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Why Extending Felix Hernandez Could Save the Mariners Offseason

The Seattle Mariners haven’t necessarily had the best offseason so far. Sure, the M’s were able to reel in players like Kendrys Morales and Mike Morse through trade, but both deals came with questions.

The big names the Mariners were chasing this offseason were Josh Hamilton and Justin Upton, both of whom decided the Pacific Northwest was not for them.

So with time ticking down until pitchers and catchers report, is there any realistic move out there that Seattle can do to appease a restless fan base?

As a matter of fact there is.

Ken Rosenthal of Fox Sports recently reported that Mariners ownership has again picked up the pace in trying to ink Felix Hernandez to an extension to keep the King in Seattle. In the article, Rosenthal points out that no deal is imminent, but that the Mariners are at least weighing the idea of offering a four-year, $100 million extension.

If that’s all it’s going to take to keep Felix in Seattle, then General Manager Jack Zduriencik should be at Felix’s front door right now holding a pen. Back in August, Dave Cameron of U.S.S Mariner discussed what a possible Felix Hernandez extension would look like, which he believed would look very similar to what the Mariners are rumored to be offering now. However, there are others out there including Bleacher Report’s own Ian Casselberry, who believe Felix could be the first $200 million man.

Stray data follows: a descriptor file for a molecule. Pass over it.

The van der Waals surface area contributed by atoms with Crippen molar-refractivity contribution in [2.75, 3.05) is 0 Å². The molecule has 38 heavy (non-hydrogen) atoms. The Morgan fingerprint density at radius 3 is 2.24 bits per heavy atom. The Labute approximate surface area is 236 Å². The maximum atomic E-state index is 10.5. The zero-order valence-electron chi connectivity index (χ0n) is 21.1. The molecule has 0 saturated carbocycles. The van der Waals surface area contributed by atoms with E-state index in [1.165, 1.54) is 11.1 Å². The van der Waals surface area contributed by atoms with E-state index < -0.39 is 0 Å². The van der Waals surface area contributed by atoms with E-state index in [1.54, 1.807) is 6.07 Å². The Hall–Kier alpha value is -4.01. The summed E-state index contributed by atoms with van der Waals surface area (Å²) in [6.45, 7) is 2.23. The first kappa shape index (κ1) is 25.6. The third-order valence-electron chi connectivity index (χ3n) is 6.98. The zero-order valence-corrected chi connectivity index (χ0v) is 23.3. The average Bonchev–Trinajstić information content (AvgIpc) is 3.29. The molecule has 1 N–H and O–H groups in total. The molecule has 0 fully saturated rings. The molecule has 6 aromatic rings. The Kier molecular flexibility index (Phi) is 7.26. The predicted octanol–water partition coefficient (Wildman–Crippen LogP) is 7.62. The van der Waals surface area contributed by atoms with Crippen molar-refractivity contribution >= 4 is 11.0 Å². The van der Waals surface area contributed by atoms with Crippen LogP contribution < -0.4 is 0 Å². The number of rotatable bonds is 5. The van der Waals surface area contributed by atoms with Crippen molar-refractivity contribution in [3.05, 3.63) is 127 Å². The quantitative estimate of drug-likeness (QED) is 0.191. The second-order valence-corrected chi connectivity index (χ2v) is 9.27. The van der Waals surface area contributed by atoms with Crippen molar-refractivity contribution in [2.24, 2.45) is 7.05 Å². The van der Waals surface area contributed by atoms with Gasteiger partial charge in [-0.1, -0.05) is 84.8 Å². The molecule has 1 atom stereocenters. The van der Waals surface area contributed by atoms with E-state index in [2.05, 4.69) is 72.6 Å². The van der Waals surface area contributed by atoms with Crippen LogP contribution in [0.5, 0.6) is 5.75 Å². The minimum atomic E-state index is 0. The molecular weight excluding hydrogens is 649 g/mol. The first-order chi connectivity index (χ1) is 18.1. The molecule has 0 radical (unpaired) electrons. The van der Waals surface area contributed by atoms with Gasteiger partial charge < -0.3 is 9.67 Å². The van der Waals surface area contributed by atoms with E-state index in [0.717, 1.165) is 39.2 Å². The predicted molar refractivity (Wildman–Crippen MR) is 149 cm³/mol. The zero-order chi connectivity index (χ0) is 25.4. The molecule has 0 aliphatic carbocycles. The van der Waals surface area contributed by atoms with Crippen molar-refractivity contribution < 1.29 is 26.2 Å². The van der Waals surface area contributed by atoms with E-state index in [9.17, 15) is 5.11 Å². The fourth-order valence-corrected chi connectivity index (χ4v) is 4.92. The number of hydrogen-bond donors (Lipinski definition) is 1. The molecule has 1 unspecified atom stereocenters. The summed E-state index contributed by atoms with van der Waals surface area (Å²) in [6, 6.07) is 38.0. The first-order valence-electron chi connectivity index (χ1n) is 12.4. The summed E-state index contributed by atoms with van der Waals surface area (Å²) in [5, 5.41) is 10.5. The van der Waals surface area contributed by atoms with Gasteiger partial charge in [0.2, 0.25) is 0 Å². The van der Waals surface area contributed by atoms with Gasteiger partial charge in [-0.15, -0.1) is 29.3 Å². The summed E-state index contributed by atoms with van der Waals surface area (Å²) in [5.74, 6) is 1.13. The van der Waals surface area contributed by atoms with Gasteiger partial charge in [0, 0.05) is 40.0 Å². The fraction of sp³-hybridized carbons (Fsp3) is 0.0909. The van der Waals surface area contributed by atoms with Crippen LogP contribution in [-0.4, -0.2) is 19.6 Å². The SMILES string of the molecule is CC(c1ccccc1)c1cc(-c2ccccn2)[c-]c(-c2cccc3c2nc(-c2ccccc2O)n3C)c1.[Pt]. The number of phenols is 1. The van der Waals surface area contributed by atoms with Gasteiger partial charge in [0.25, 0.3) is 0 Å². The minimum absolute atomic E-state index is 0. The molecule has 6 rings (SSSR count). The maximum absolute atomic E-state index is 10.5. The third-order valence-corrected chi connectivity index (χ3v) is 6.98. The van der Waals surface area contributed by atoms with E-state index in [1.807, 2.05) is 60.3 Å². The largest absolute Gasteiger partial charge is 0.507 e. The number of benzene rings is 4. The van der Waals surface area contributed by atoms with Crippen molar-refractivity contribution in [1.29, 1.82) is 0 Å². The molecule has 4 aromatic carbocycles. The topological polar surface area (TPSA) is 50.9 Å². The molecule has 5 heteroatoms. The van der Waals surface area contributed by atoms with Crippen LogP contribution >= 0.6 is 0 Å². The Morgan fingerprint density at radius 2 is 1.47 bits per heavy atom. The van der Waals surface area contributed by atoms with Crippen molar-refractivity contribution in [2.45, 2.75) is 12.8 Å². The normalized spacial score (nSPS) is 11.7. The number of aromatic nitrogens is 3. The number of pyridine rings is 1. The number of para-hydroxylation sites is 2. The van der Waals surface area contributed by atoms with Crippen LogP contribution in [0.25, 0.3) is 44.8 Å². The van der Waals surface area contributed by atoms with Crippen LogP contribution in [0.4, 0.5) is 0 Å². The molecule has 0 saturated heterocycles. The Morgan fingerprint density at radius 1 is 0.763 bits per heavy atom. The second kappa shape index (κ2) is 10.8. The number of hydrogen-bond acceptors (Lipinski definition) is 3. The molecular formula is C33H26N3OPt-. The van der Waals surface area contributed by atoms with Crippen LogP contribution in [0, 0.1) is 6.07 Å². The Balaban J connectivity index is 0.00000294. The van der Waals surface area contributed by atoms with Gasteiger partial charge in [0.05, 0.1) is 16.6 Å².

Locking up Felix Hernandez now would rescue the Mariners from the disappointment of the 2013 offseason and would put a rest to the Felix trade rumors that never seem to die. If Seattle can find a way to get an extension done, it would at least put the Mariners on a high note going into the 2013 season and would make Mariners fans can stop worrying about the current 2014 deadline.